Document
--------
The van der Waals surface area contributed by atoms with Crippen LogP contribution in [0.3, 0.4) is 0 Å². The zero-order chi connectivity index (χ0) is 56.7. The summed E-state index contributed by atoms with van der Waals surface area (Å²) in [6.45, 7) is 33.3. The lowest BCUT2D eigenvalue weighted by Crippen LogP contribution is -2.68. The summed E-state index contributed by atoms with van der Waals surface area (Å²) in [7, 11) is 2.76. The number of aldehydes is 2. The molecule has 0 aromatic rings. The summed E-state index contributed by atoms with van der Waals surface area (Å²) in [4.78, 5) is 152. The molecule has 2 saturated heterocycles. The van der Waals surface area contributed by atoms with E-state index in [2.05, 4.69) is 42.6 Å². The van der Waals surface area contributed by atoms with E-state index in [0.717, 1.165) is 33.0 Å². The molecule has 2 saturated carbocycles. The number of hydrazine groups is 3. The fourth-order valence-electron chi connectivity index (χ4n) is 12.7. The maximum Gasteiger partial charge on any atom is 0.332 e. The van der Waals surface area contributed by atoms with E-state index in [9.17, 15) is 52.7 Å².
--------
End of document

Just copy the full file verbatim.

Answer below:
The van der Waals surface area contributed by atoms with Crippen LogP contribution in [0.3, 0.4) is 0 Å². The zero-order chi connectivity index (χ0) is 56.7. The summed E-state index contributed by atoms with van der Waals surface area (Å²) in [6.45, 7) is 33.3. The lowest BCUT2D eigenvalue weighted by Crippen LogP contribution is -2.68. The summed E-state index contributed by atoms with van der Waals surface area (Å²) in [7, 11) is 2.76. The number of aldehydes is 2. The molecule has 0 aromatic rings. The summed E-state index contributed by atoms with van der Waals surface area (Å²) in [4.78, 5) is 152. The molecule has 2 saturated heterocycles. The van der Waals surface area contributed by atoms with E-state index in [2.05, 4.69) is 42.6 Å². The van der Waals surface area contributed by atoms with E-state index in [0.717, 1.165) is 33.0 Å². The molecule has 2 saturated carbocycles. The number of hydrazine groups is 3. The fourth-order valence-electron chi connectivity index (χ4n) is 12.7. The maximum Gasteiger partial charge on any atom is 0.332 e. The van der Waals surface area contributed by atoms with E-state index in [9.17, 15) is 52.7 Å².